It is a minor off-note in an otherwise major publication. Ge’s work has been translated into a number of languages and it’s easy to see why. Whether she’s concocting surreal tales of immigrants in New York or giving a painstakingly vivid account of a writer and new mother pumping her breastmilk at a literary festival in Stockholm, there is a universality and perspicacity to her writing, an understanding of what matters. As another writer on the panel at the literary festival notes, “To narrate is to make choices, to cut out the insubstantial and to inaugurate order.”
Sarah Gilmartin is a contributor to The Irish Times focusing on books and the wider arts
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Writing for TV is nothing like you (probably) thought
The entertainment industry’s fourth wall is crumbling as more than 11,000 unionized writers picket for the first time since the 2007 strike, venting more than a decade’s worth of frustrations about the experience of working behind the scenes in Hollywood.
TV writers, whose projects are most immediately affected by the strike, have been trying to undo misconceptions about their jobs, which they say were never particularly glamorous even in the heyday of network TV. In the age of Netflix and Disney Plus, many writers say, grueling workloads and vanishing job security threaten the entire profession.
The Washington Post spoke to writers, union organizers with the Writers Guild of America, studio representatives and experts to debunk some persistent myths about TV writing.
“TV writers are rich, or at least glamorous.”
Leaving aside one-in-a-million star showrunners like Shonda Rhimes and Ryan Murphy , it might seem that even the average TV writer is living the dream, getting paid to create stories watched by millions of people, in a star-studded industry that earns billions of dollars annually.
It might even look that way on paper, with the lowest-paid TV writers in the union earning at least $4,154 per week of work.
But TV writing is competitive and brutally unpredictable, with seasons shrinking and shows often canceled on short notice. Many writers say their paychecks get stretched very thin between lean times.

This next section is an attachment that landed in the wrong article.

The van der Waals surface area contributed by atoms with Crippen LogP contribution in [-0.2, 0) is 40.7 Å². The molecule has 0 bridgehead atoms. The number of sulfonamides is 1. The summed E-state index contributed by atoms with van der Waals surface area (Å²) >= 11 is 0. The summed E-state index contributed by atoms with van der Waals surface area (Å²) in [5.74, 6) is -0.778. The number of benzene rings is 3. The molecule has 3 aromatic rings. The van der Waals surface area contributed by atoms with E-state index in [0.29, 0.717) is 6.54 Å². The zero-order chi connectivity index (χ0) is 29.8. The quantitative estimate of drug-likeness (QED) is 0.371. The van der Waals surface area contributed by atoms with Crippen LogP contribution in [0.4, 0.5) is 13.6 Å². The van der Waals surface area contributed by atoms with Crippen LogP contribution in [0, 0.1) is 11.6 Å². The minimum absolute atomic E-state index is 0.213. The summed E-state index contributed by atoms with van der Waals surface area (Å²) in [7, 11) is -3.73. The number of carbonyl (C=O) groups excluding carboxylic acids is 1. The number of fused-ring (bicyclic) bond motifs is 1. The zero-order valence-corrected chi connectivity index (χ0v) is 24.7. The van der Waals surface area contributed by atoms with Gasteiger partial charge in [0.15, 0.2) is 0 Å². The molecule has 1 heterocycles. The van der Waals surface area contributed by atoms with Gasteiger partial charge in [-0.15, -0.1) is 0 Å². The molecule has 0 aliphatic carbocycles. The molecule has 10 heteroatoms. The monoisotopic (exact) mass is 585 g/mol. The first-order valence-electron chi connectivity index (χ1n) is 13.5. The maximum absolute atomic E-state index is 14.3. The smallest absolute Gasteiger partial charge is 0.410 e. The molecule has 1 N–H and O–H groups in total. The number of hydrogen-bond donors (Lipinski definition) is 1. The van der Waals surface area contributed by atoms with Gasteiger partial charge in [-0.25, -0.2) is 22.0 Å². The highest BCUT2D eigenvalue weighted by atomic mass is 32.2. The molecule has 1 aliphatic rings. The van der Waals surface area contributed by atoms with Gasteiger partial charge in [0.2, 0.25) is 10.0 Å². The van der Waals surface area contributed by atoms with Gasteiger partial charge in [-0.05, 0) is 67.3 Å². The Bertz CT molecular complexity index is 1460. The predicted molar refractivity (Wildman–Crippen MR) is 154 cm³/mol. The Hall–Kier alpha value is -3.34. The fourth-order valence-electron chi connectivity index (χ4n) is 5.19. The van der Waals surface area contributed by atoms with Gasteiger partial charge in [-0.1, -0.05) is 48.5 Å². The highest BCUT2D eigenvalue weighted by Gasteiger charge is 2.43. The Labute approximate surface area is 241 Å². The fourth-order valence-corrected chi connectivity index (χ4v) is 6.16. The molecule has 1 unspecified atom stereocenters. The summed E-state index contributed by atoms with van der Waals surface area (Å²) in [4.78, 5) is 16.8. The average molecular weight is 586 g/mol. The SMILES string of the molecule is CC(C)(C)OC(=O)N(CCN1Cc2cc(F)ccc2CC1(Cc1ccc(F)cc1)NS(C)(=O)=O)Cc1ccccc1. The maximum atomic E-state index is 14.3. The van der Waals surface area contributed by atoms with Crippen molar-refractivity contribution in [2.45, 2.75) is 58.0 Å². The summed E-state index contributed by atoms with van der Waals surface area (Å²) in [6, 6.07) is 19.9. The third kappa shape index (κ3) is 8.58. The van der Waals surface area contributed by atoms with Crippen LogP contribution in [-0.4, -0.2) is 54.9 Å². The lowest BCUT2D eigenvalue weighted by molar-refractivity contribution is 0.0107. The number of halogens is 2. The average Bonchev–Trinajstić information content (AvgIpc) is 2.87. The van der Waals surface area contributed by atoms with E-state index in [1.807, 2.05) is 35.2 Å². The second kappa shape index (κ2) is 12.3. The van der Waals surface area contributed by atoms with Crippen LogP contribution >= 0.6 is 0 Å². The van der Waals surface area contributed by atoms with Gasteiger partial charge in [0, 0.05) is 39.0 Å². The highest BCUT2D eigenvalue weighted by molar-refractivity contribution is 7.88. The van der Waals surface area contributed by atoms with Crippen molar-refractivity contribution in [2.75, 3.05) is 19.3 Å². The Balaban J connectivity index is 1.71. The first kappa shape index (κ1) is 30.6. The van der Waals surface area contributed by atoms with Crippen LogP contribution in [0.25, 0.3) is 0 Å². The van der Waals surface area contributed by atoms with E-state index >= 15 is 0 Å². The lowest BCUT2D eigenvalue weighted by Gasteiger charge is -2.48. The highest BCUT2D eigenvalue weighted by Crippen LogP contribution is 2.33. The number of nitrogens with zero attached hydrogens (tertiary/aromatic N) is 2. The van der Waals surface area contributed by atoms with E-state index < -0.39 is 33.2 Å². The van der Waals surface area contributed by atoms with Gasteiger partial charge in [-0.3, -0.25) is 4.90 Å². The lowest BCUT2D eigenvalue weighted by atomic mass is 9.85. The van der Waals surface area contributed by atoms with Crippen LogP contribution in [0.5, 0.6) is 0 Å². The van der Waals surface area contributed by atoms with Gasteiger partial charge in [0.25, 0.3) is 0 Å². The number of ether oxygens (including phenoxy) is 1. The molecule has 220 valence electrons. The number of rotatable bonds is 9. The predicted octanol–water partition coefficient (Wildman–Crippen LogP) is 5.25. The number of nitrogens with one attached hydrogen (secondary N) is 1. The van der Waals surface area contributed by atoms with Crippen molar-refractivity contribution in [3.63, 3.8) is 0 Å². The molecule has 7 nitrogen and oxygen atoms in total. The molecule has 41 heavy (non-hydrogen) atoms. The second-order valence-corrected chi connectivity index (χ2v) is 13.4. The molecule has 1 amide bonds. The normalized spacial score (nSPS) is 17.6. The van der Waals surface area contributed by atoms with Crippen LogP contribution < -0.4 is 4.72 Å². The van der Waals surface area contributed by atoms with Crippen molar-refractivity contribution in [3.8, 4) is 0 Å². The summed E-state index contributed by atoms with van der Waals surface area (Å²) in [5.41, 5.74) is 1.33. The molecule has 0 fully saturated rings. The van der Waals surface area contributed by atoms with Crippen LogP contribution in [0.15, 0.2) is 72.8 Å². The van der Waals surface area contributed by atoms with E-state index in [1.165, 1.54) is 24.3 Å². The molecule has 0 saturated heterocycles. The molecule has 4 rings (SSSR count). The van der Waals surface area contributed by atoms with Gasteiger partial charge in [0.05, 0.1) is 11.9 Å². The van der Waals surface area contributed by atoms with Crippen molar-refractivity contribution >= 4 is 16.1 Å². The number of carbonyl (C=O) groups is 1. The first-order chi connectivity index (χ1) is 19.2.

“Before I got this job as showrunner’s assistant … I had gone through a period of unemployment for three or four months, and I was feeling very demoralized,” said Lindsay Grossman, who was on set for the “Motherland” reboot. “I’ve been trying at this for a long time and for it to be that difficult to find a job 10 years in, it’s a hard pill to swallow.”
Back when network television reigned supreme, a typical 22-episode season of, say, “Seinfeld,” could employ a writer for 40 weeks or more. But in the streaming era, many seasons have shrunk to 12, eight or even fewer episodes. According to the WGA, a typical writing job for a streaming service lasts about 14 weeks. That means fewer weeks of pay.
Writers today have fewer weeks
of guaranteed work, resulting in
reduced and unstable income
In recent years, staff writers have had to work for multiple shows per year to make the same income as in previous years, when writers often only worked for one show, according to the Writers Guild of America. Television work is competitive and unstable, and working on one show per year—let alone multiple—is not guaranteed.
Staff writers work a median of 20-25 weeks
tper year, which guarantees a $4,546
minimum weekly income. Of that, they take
home about two-thirds of the pay, after fees
Note: Staff writers are the lowest level of writer titles.
Minimum weekly income varies by number of weeks
worked and is set by the 2020 Writers Guild of America
Source: Writers Guild of America
JANICE KAI CHEN/THE WASHINGTON POST
Writers today have fewer weeks of
guaranteed work, resulting in reduced
and unstable income
42 weeks paid
Staff writers work a median of 20-25 weeks per year,
which guarantees a $4,546 minimum weekly income.
Of that, they take home about two-thirds of the pay,
after fees and taxes.
Note: Staff writers are the lowest level of writer titles. Minimum weekly
income varies by number of weeks worked and is set by the 2020 Writers
Guild of America contract.
Writers today have fewer weeks of guaranteed work,
resulting in reduced and unstable income
Staff writers work a median of 20-25 weeks per year, which guarantees a $4,546 minimum
weekly income. Of that, they take home about two-thirds of the pay, after fees and taxes.
Note: Staff writers are the lowest level of writer titles. Minimum weekly income varies by
number of weeks worked and is set by the 2020 Writers Guild of America contract.
Writers today have fewer weeks of guaranteed work, resulting in reduced income
But in an era of complex plot arcs and high production quality, writers say it takes roughly the same amount of work to shoot shorter TV shows as their longer predecessors, leaving a handful of writers with a more grueling workload.